1984 TWR Jaguar XJS

2018 Dean Smith & Drive-My

Thunder Cat TWR Jaguar XJS. Many said it would never happen but Dickie has found a way – there’s an XJS in Drive-My. In the 1980s, Tom Walkins haw took Jaguar’s luxurious, V12-engined XJS and turned it into the king of touring car racing. Three decades on, we revisit this British-built motorsport great. Text by Richard Meaden. Photography by Dean Smith.

We didn’t stand a chance. Subjected to the full force of a completely unsilenced race tuned Jaguar V12, the Oulton Park noise meter leapt to 126dB before the bloke attached to the end of it retreated with a look of genuine disgust and a bad case of tinnitus. For context, the average human pain threshold is 110dB, a military jet at take-off with full afterburner around 140dB. It was the most spectacularly unapologetic failure of a circuit noise test I’ve ever witnessed, and despite it meaning we would have to rearrange our test at a more tolerant venue, it absolutely made my day. God, I love this car.

1984 TWR Jaguar XJS

1984 TWR Jaguar XJS

Even if you don’t know the historical significance of this 1984 TWR Jaguar XJS, you can surely appreciate its magnetism and charisma. Like all cars built to Group A regulations, it looks tougher than a knuckleduster, a perfect blend of subtlety and brutality that preserves the identity of the showroom model yet is every inch the hardcore racer in stance and intent. Dunlop racing tyres and 17in Speedline wheels barely contained by the bodywork, Perspex windows, stubby sidepipes jutting from beneath the sills and greedy fuel fillers that protrude through the bootlid make for an incongruous juxtaposition with the genteel chrome bumpers. In short, it’s perfect.

This is chassis TWR JC/84-a-007, the last of the group a XJSs built to compete in the European Touring Car Championship (ETCC). having convinced Jaguar boss John Egan to go racing f or the 1982 season, TWR team principal tom Walkinshaw (sadly no longer with us) endured two successful but ultimately frustrating years in which his potent XJs racers had the pace to win races, but failed to secure the ETCC title against the might of BMW. For 1984, TWR built three new cars, which were driven by a crack team that included a young martin Brundle. They featured a raft of major improvements such as thinner-gauge steel bodywork, a five-speed Getrag gearbox, a more powerful evolution of the 5.4-litreV12 complete with Cosworth-designed cylinder heads and pistons, and water-cooled front brakes.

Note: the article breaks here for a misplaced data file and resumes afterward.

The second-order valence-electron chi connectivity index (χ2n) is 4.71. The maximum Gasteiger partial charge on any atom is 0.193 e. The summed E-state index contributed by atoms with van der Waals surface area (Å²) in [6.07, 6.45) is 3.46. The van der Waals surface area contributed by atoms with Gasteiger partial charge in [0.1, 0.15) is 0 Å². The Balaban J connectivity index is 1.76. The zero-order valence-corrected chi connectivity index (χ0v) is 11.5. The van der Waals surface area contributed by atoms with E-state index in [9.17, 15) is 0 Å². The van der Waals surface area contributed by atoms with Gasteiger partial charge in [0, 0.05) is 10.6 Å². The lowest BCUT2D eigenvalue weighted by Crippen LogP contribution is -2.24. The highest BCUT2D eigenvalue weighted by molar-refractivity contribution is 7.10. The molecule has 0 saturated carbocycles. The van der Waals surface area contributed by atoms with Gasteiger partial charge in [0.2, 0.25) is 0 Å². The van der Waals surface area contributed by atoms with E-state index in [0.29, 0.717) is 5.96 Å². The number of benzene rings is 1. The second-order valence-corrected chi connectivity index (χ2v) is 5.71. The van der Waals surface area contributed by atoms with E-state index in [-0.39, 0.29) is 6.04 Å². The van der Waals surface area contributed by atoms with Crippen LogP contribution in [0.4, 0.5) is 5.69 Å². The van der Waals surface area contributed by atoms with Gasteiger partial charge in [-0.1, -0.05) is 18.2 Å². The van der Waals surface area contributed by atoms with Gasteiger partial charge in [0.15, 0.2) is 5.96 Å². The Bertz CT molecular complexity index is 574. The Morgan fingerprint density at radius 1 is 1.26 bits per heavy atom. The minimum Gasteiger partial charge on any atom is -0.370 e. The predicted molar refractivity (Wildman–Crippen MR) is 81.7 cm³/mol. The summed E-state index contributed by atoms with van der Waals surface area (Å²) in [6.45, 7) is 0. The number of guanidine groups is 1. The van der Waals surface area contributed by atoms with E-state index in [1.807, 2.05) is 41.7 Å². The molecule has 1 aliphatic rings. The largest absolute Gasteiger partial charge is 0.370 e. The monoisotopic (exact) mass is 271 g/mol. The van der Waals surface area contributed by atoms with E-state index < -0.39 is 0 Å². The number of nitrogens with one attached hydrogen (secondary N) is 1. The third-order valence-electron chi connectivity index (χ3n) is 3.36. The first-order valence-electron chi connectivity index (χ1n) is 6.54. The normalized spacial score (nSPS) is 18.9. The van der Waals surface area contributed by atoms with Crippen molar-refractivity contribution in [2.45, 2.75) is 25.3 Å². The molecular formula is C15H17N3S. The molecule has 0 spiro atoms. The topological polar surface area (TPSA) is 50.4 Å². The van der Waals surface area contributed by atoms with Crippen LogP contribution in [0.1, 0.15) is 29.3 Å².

1984 TWR Jaguar XJS

1984 TWR Jaguar XJS

It’s well known that Walkinshaw’s interpretation of the rules could politely be described as opportunist, but how he managed to get these updates approved by the governing body is anyone’s guess. Probably in a similar manner to the way Volvo convinced the FIA it had built 500 road-going examples of the rampantly quick group a 240 turbo, but that’s another story. Whatever skulduggery was involved, there’s no arguing with the result: a fabulously potent machine with an engine conservatively rated at 450bhp (more likely closer to 500), less weight, more grip and better brakes. resplendent in a patriotic white and British racing green livery with Jaguar writ large, ‘tom’s cats’ dominated the 1984 ETCC with seven victories, amongst them a pair of 1-2-3 finishes and a win in the spa 24 hours, Jaguar’s first in a twice-round-the-clock race since a d-type won lemans in 1957.